OncoSec Medical, a company developing DNA-based intratumoral cancer immunotherapies, has entered a clinical collaboration with the University of California, San Francisco (UCSF), to evaluate the safety, tolerability and efficacy of the combination of KEYTRUDA (pembrolizumab), Merck’s anti-PD-1 therapy, and OncoSec’s ImmunoPulse (intratumoral IL-12) in metastatic melanoma.
Recent data suggest that patients who are PD-L1 positive and have increased tumor-infiltrating lymphocytes (TILs) are more likely to respond to anti-PD-1/PD-L1 mAbs compared to patients who are PD-L1 negative. Therefore, therapies that promote TIL generation and PD-L1 positivity may play an important role in augmenting the clinical efficacy of these agents.
Interleukin-12 (IL-12) is an inflammatory cytokine believed to be a master regulator of the immune system, promoting up-regulation of both the innate and adaptive immune responses.
More specifically, IL-12 stimulates the production of another cytokine, interferon gamma (IFN-?), which results in the stimulation of antigen processing and presentation machinery, leading to increased TILs and anti-tumor cytotoxic T-cell (CTL) activity.
ImmunoPulse, an investigational intratumoral immunotherapy, uses plasmid DNA that encodes for IL-12 and delivers it directly into the tumor using a proprietary electroporation device. Preclinical and clinical data suggest that local delivery and expression of IL-12 with ImmunoPulse promotes tumor immunogenicity and increases TILs without the toxicities associated with systemic IL-12 administration.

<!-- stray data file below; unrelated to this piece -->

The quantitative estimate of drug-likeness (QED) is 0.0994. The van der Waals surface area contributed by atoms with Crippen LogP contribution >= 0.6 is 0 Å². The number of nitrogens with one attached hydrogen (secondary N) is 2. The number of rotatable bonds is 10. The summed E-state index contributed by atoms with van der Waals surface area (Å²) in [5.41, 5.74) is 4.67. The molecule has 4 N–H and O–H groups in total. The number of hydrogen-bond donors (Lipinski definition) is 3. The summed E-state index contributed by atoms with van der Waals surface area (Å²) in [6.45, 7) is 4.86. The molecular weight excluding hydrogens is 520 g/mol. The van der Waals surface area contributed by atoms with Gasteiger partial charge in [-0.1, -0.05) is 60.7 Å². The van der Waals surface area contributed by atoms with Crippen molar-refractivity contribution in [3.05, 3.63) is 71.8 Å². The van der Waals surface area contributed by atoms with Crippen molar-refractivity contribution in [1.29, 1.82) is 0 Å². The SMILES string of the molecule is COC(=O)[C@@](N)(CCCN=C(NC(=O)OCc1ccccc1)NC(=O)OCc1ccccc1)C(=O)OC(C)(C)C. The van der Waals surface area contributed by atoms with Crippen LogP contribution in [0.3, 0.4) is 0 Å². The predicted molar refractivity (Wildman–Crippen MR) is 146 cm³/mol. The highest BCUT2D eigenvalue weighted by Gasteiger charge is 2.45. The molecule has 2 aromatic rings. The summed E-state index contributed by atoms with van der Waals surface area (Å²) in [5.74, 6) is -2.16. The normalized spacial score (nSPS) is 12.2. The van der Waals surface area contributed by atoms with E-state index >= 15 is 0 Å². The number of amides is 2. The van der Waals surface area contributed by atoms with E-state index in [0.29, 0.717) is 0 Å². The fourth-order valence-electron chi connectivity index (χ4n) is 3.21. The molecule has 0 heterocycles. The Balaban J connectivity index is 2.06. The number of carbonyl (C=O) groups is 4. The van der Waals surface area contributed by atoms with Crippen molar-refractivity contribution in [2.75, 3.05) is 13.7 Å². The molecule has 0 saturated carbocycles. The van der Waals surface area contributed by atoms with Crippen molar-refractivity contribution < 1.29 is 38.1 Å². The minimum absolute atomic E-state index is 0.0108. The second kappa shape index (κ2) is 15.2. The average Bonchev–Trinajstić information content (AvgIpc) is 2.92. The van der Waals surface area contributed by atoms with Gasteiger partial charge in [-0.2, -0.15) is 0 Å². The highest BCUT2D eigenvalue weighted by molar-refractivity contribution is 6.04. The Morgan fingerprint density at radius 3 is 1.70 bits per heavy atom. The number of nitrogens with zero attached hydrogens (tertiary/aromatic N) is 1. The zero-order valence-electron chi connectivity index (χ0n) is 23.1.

Recent interim data from OncoSec’s ongoing Phase II study have demonstrated that plasmid IL-12 electroporation treatment increases IFN-? production and increased expression of genes related to antigen processing and presentation, including the expression of PD-L1.
Punit Dhillon, President and CEO of OncoSec, said, "This collaboration with Dr. Algazi and UCSF with support from Merck marks the first clinical trial to evaluate the combination of an anti-PD-1 antibody with an intratumoral therapy using electroporation. Over the course of the last year, OncoSec has continually stated the need to evaluate intratumoral therapies that have the ability to convert the anti-PD-1 non-responder population to responders.
"The design of this clinical trial will assess this hypothesis, and we believe the combination of OncoSec’s intratumoral immunotherapies and checkpoint inhibitors holds significant promise for the treatment of melanoma and other cancers. We look forward to sharing the results from this clinical trial in the future."
Dr. Robert Pierce, Chief Scientific Officer of OncoSec, said, "There is a strong rationale for combining a treatment like ImmunoPulse, which increases TILs, with a T cell checkpoint therapy like pembrolizumab, which then acts on those TILs. This study is designed to test whether this combination increases patients’ TILs and improves anti-tumor efficacy in low-TIL melanoma patients."
Dr. Alain Algazi, principal investigator at UCSF, said, "The PD-1 antibody pembrolizumab takes the brakes off of the anti-melanoma immune responses. ImmunoPulse with IL-12 has the potential to bring immune cells and signals into the tumor so that, when pembrolizumab takes the brakes off the immune response, the results could be devastating for the tumor and great for our patients."
This Phase II clinical trial will be conducted as a multicenter Investigator Sponsored Trial (IST), with UCSF and Dr. Alain Algazi as the sponsor. Merck will supply pembrolizumab, and OncoSec will provide electroporation devices and plasmid IL-12. Enrollment is expected to begin in Q1 2015.